Photo by Pixabay on Pexels.com

So I received another rejection email. What was wrong with my story written specifically for a magazine addressing disabilites? It was about Jessica’s sensory deprivation disorder! Come on now!

#writing #literaryagents #disabilities #sensoryintegrationtherapy #memoirwriting
#occupationaltherapy

Write Me

20180617_205414.jpg
The twins @ 2 years old

So I went to the Florida Writers Association conference last weekend. I met lots of other writers, rubbed shoulders with publishers and agents and generally kept hearing people talk about books they published. Except almost everyone had paid a publisher to publish or had their book on Amazon. This wasn’t exactly what I expected… I thought I would meet representatives from HarperCollins, Penguin, Random House or Simon & Schuster, and at least meet agents that had connections with those companies. That wasn’t the case. But there were a couple of good presentations. One of the presenters talked about the reason you don’t give up and encouraged everyone to send out thousands of queries. There was a critique group with Cheri Roman. With ten other writers in my group, I received positive critiques on chapter 1 of my book.  Oh, and the folks who did the workshop on query letters were helpful. I learned mine needed work but now that it’s tweaked, I might use it.

So am I ready now? Can I send my book out? Nope, I have more edits to do. I thought my story was done! I learned I have to search Query Tracker to send out thousands of queries! And most of the agents said memoir is an oversaturated market and they weren’t interested in hearing from me. Whoa,  when I heard that, I was totally crestfallen!  Nope, I didn’t expect that. I had to keep reminding myself I finished the book. I told myself that’s a big deal. I never planned to self-publish on Amazon. I wanted to go to this conference and find an agent or have someone interested in my pitch, but I came home a bit deflated. Yet, that inner urge to keep pushing ahead, to capture the right words to describe the world around me is still there, telling me not to quit. I want to tell the world about my journey with Jessica and my family.  But who would want to read about my story? Would anyone besides my friends?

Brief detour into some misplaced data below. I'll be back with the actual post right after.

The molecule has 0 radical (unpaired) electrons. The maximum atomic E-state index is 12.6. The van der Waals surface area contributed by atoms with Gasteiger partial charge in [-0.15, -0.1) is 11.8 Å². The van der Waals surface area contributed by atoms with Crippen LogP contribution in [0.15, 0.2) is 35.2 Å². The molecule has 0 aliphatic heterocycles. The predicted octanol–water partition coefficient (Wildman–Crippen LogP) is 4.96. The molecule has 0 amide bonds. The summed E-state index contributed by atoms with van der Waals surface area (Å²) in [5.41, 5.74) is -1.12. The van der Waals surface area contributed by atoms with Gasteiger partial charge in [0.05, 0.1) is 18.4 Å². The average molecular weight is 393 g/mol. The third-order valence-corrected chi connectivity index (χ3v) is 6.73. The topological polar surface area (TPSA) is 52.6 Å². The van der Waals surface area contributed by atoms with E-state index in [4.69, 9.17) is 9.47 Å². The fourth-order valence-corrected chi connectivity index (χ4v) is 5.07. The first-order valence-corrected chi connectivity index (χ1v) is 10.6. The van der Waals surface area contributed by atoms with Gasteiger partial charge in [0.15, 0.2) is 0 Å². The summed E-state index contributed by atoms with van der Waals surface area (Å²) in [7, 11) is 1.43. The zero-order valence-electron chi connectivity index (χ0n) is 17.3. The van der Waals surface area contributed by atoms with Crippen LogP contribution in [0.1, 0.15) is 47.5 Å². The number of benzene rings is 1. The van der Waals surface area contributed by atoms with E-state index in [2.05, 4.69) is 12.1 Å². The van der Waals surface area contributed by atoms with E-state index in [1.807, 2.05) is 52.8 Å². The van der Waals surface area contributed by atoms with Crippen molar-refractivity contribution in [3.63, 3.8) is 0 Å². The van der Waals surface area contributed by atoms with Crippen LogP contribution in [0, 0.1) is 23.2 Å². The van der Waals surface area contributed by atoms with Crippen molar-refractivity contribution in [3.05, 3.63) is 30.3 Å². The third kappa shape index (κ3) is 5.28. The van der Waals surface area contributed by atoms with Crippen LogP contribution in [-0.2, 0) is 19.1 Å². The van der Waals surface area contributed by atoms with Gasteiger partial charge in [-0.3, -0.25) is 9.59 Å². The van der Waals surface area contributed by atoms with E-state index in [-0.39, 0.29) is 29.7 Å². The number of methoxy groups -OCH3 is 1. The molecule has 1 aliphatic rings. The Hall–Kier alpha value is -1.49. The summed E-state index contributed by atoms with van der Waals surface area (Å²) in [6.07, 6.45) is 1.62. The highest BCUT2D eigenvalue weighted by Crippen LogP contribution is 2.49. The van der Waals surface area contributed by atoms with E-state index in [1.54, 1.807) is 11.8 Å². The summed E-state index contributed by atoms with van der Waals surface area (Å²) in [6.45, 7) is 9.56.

I started reading Educated, by Tara Westover. Her memoir is on the best-seller list. If the memoir market is saturated, how did she get her story published? Isn’t my story just as unique? After I received my latest rejection letter, I complained to people in my writing group. One of them, the one who everyone says is “the best writer in our group,” told me she has over 2000 rejections and 67 acceptances. It made me feel better in a strange way. I applaud her success. I want both of us to succeed though.  I want validation that my words, my story has merit.